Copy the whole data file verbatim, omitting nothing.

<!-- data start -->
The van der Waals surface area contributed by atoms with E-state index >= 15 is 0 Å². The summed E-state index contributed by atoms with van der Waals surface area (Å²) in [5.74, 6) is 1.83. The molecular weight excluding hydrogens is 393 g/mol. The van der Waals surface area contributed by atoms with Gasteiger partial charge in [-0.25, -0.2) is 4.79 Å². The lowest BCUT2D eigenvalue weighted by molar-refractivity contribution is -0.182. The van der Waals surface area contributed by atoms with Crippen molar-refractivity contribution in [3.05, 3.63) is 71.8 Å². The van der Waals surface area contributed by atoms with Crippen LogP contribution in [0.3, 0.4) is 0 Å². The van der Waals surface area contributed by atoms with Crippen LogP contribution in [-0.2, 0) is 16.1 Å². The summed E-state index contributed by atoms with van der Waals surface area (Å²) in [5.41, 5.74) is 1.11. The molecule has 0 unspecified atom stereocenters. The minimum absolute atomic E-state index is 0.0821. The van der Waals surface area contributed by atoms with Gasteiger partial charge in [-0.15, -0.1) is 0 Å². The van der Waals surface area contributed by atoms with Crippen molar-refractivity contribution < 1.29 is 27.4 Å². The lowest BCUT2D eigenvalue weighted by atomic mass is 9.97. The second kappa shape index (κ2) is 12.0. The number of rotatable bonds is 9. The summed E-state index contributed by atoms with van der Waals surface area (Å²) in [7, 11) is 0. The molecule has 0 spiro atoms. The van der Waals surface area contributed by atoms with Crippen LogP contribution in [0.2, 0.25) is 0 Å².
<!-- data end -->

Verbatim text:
The van der Waals surface area contributed by atoms with E-state index >= 15 is 0 Å². The summed E-state index contributed by atoms with van der Waals surface area (Å²) in [5.74, 6) is 1.83. The molecular weight excluding hydrogens is 393 g/mol. The van der Waals surface area contributed by atoms with Gasteiger partial charge in [-0.25, -0.2) is 4.79 Å². The lowest BCUT2D eigenvalue weighted by molar-refractivity contribution is -0.182. The van der Waals surface area contributed by atoms with Crippen molar-refractivity contribution in [3.05, 3.63) is 71.8 Å². The van der Waals surface area contributed by atoms with Crippen LogP contribution in [0.3, 0.4) is 0 Å². The van der Waals surface area contributed by atoms with Crippen LogP contribution in [-0.2, 0) is 16.1 Å². The summed E-state index contributed by atoms with van der Waals surface area (Å²) in [5.41, 5.74) is 1.11. The molecule has 0 unspecified atom stereocenters. The minimum absolute atomic E-state index is 0.0821. The van der Waals surface area contributed by atoms with Gasteiger partial charge in [-0.15, -0.1) is 0 Å². The van der Waals surface area contributed by atoms with Crippen molar-refractivity contribution < 1.29 is 27.4 Å². The lowest BCUT2D eigenvalue weighted by atomic mass is 9.97. The second kappa shape index (κ2) is 12.0. The number of rotatable bonds is 9. The summed E-state index contributed by atoms with van der Waals surface area (Å²) in [7, 11) is 0. The molecule has 0 spiro atoms. The van der Waals surface area contributed by atoms with Crippen LogP contribution in [0.2, 0.25) is 0 Å².